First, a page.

Global and regional estimates of the morbidity due to type I diabetes among children aged 0-4 years: a systematic review and analysis
Web of Science
AuthorAdeloye, D; Chan, KY; Thorley, N; Jones, C; Johnstone, D; L'Heveder, A; Saftic, V; Henderson, D; Chopra, M; Campbell, H; ...
Source TitleJournal of Global Health
PublisherUNIV EDINBURGH, GLOBAL HEALTH SOC
University of Melbourne Author/sChan, Kit Yee
AffiliationMelbourne School of Population and Global Health
Document TypeJournal Article
CitationsAdeloye, D., Chan, K. Y., Thorley, N., Jones, C., Johnstone, D., L'Heveder, A., Saftic, V., Henderson, D., Chopra, M., Campbell, H. & Rudan, I. (2018). Global and regional estimates of the morbidity due to type I diabetes among children aged 0-4 years: a systematic review and analysis. JOURNAL OF GLOBAL HEALTH, 8 (2), https://doi.org/10.7189/jogh.08.021101.
Access StatusOpen Access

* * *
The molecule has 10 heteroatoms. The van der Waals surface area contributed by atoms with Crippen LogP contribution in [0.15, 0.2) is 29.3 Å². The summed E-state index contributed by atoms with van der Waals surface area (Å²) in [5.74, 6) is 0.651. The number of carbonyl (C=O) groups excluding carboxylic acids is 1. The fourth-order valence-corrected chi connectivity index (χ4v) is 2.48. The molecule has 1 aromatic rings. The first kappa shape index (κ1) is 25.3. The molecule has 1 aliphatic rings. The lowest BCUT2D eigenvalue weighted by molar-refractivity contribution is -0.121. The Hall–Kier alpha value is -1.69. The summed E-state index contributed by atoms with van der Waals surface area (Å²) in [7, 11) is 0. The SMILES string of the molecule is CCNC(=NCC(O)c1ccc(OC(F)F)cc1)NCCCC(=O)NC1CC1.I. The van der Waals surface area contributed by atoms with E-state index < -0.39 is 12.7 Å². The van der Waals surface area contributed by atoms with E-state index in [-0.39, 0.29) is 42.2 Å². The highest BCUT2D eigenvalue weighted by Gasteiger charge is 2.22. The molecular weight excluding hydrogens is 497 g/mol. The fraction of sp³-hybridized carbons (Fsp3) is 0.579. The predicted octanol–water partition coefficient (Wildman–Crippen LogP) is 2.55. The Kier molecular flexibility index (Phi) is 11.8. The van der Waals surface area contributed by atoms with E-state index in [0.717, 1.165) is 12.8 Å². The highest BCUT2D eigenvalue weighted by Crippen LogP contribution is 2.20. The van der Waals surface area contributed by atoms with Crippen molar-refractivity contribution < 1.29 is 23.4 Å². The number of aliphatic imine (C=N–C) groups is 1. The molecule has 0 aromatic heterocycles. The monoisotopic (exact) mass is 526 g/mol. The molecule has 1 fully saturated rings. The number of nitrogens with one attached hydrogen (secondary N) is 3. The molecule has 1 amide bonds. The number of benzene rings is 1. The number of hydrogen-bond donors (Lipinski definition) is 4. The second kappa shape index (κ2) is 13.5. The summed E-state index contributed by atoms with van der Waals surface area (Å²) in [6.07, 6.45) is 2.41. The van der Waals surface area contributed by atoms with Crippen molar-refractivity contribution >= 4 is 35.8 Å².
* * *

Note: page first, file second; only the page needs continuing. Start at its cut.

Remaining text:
Background: Epidemiology of type 1 diabetes mellitus (T1DM) among children aged 0-4 years globally is not well understood. We aim to assess the incidence of T1DM in low- and middle-income countries (LMIC) by conducting a systematic review of previous reports. We also aim to address possible contribution to child mortality and to identify any temporal trends. Methods: A systematic review was performed using a carefully designed search strategy to explore MEDLINE, EMBASE and Global Health databases. Data was extracted from all studies that satisfied the inclusion criteria -a total of 83 records extracted from 26 830 sources that were analysed. We used the Grading of Recommendations Assessment, Development and Evaluation (GRADE) process to assess quality of evidence and applied meta-analysis approaches to assess global and regional incidence and time trends. Results: The overall pooled incidence of T1DM in children aged 0-4 years globally is 11.2 (95% CI = 10.0-12.3) per 100 000 child years. The regional incidence were the highest for European Region A (EUR A) at 15.5 (95% CI = 13.5-17.5) per 100 000 child years. EUR C had the incidence of 10.0 (95% CI = 6.5-13.6) and EUR B 5.8 (95% CI = 4.7-7.0), Region of the Americas A (AMR A) 11.4 (95% CI = 7.8-14.9), AMR B of 2.5 (95% CI = 0.2-4.8), Eastern Mediterranean Region (EMR B) 7.1 (95% CI = 4.2-10.0) and Western Pacific Region (WPR A) 7.0 (95% CI = 2.9-11.0) per 100 000 child years, while other regions had very low rates or no data. When data points were categorised in the study periods and re-analysed, an increasing trend of the T1DM incidence was observed, with the incidence of 20.9 (95% CI = 7.8-34.1) per 100 000 child years in the years 2010-2015, preceded by 13.2 (95% CI = 11.0-15.5) in 2000-2009 study period, 10.0 (95% CI = 8.4-11.7) in 1990-1999 and 8.3 (95% CI = 5.1-11.6) in 1980-1989, respectively. Although the data are scarce, and variation and uncertainty are large, we estimated that the number of new cases of T1DM among children aged 0-4 years in the world each year is between 100 000 and 150 000. Conclusions: The identified large variation in incidence estimates for different parts of the world, along with scarcity of information and the identified strong temporal increase in T1DM incidence suggest a clear need for further research into this subject.
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